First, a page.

Lantau development advisers should declare all their possible business connections and interests on the island before they start work, activists say.
The call to members of the government's Lantau Development Advisory Committee comes from the newly formed Save Lantau Alliance.
"They should be as open and transparent as possible," alliance spokesman Kwok Ping said yesterday. "Their declaration rules should be no less stringent than those of the Executive Council and Legislative Council."
Chief Executive Leung Chun-ying set up the committee to tap opportunities on the island when the Hong Kong-Zhuhai-Macau bridge opens in 2016.
Declaration of interests will be discussed at the first meeting on March 8. Members will also discuss their terms of reference, meeting rules and preliminary development ideas.
Kwok said the committee should not keep the public in the dark about any potential conflicts of interest.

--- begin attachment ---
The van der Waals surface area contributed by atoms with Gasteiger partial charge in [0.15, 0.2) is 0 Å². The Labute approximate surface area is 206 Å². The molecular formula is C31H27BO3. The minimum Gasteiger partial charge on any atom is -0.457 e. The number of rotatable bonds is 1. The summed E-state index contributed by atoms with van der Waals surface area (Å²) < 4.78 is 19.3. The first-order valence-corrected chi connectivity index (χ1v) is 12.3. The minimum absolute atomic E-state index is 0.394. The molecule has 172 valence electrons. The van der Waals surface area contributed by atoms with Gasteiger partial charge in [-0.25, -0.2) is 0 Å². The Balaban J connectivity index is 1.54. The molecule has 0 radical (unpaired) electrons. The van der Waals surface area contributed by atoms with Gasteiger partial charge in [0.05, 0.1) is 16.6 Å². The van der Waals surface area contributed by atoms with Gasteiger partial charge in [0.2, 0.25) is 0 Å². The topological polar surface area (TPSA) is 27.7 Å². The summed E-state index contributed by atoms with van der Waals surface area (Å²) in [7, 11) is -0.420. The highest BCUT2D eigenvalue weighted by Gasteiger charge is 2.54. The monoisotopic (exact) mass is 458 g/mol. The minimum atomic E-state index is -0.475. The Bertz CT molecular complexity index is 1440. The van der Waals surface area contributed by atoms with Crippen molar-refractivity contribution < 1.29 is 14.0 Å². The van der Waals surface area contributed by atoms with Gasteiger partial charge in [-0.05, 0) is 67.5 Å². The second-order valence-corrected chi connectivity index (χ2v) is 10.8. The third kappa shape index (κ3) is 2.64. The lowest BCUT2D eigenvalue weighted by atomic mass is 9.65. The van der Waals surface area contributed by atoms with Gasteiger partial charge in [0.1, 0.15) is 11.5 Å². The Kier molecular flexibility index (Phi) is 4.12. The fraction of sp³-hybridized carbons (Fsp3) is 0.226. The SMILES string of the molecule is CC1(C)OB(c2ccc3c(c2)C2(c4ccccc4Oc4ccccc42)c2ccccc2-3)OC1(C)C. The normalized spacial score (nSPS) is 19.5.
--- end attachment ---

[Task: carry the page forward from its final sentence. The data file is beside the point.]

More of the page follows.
The alliance, comprising eight concern groups, has sent e-mails to each of the 19 non-official members, asking them to answer queries by March 6 about any connections to businesses, land or property on Lantau involving them, their relatives, employers and clients.
Kwok cited member Andrew Lam Siu-lo, who had been running what he called experimental farms on land he said he had borrowed from local villagers. Green groups reported little farming activity on the land but signs of vegetation clearance.
Kwok also had reservations about the appointment of Randy Yu Hon-kwan, a Sino Land manager who is the son-in-law of Heung Yee Kuk chairman Lau Wong-fat. Sino has a development in Mui Wo and runs a heritage hotel in Tai O, he said.
Meanwhile, the committee plans to visit western Pearl River Delta cities in April.
Members will study the town planning of Foshan and Nansha , visit a private housing estate and a resort area in Zhongshan and a theme park in Zhuhai .
Chaired by Secretary for Development Paul Chan Mo-po, the committee includes nine other members, all officials.